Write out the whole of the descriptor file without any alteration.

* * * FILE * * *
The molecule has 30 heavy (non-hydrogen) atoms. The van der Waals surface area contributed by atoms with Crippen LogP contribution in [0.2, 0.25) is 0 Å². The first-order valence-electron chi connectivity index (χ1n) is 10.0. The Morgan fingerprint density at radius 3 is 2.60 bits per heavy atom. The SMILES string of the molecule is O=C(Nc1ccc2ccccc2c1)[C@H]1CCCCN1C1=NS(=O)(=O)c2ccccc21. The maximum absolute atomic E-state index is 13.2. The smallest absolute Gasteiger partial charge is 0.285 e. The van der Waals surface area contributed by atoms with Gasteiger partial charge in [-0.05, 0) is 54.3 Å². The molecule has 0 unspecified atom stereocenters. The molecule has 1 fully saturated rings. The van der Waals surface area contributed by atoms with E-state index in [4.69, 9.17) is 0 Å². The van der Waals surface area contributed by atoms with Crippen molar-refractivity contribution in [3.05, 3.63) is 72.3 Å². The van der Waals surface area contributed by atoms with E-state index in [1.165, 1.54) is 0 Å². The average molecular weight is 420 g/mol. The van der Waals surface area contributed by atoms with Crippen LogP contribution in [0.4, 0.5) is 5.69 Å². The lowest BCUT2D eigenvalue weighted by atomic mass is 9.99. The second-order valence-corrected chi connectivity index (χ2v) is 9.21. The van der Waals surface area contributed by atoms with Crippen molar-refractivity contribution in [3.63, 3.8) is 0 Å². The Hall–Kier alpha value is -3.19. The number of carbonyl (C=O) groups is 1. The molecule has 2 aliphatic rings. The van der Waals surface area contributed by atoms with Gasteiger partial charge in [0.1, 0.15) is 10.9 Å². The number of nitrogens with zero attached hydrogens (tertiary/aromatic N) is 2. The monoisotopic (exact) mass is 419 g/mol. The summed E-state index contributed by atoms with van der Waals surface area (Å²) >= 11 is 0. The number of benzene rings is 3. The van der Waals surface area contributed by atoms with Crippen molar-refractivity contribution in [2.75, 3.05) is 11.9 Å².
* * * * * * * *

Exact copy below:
The molecule has 30 heavy (non-hydrogen) atoms. The van der Waals surface area contributed by atoms with Crippen LogP contribution in [0.2, 0.25) is 0 Å². The first-order valence-electron chi connectivity index (χ1n) is 10.0. The Morgan fingerprint density at radius 3 is 2.60 bits per heavy atom. The SMILES string of the molecule is O=C(Nc1ccc2ccccc2c1)[C@H]1CCCCN1C1=NS(=O)(=O)c2ccccc21. The maximum absolute atomic E-state index is 13.2. The smallest absolute Gasteiger partial charge is 0.285 e. The van der Waals surface area contributed by atoms with Gasteiger partial charge in [-0.05, 0) is 54.3 Å². The molecule has 0 unspecified atom stereocenters. The molecule has 1 fully saturated rings. The van der Waals surface area contributed by atoms with E-state index in [4.69, 9.17) is 0 Å². The van der Waals surface area contributed by atoms with Crippen molar-refractivity contribution in [3.05, 3.63) is 72.3 Å². The van der Waals surface area contributed by atoms with E-state index in [1.165, 1.54) is 0 Å². The average molecular weight is 420 g/mol. The van der Waals surface area contributed by atoms with Crippen LogP contribution in [0.4, 0.5) is 5.69 Å². The lowest BCUT2D eigenvalue weighted by atomic mass is 9.99. The second-order valence-corrected chi connectivity index (χ2v) is 9.21. The van der Waals surface area contributed by atoms with Crippen molar-refractivity contribution in [3.63, 3.8) is 0 Å². The Hall–Kier alpha value is -3.19. The number of carbonyl (C=O) groups is 1. The molecule has 2 aliphatic rings. The van der Waals surface area contributed by atoms with Gasteiger partial charge in [0.1, 0.15) is 10.9 Å². The number of nitrogens with zero attached hydrogens (tertiary/aromatic N) is 2. The monoisotopic (exact) mass is 419 g/mol. The summed E-state index contributed by atoms with van der Waals surface area (Å²) >= 11 is 0. The number of benzene rings is 3. The van der Waals surface area contributed by atoms with Crippen molar-refractivity contribution in [2.75, 3.05) is 11.9 Å².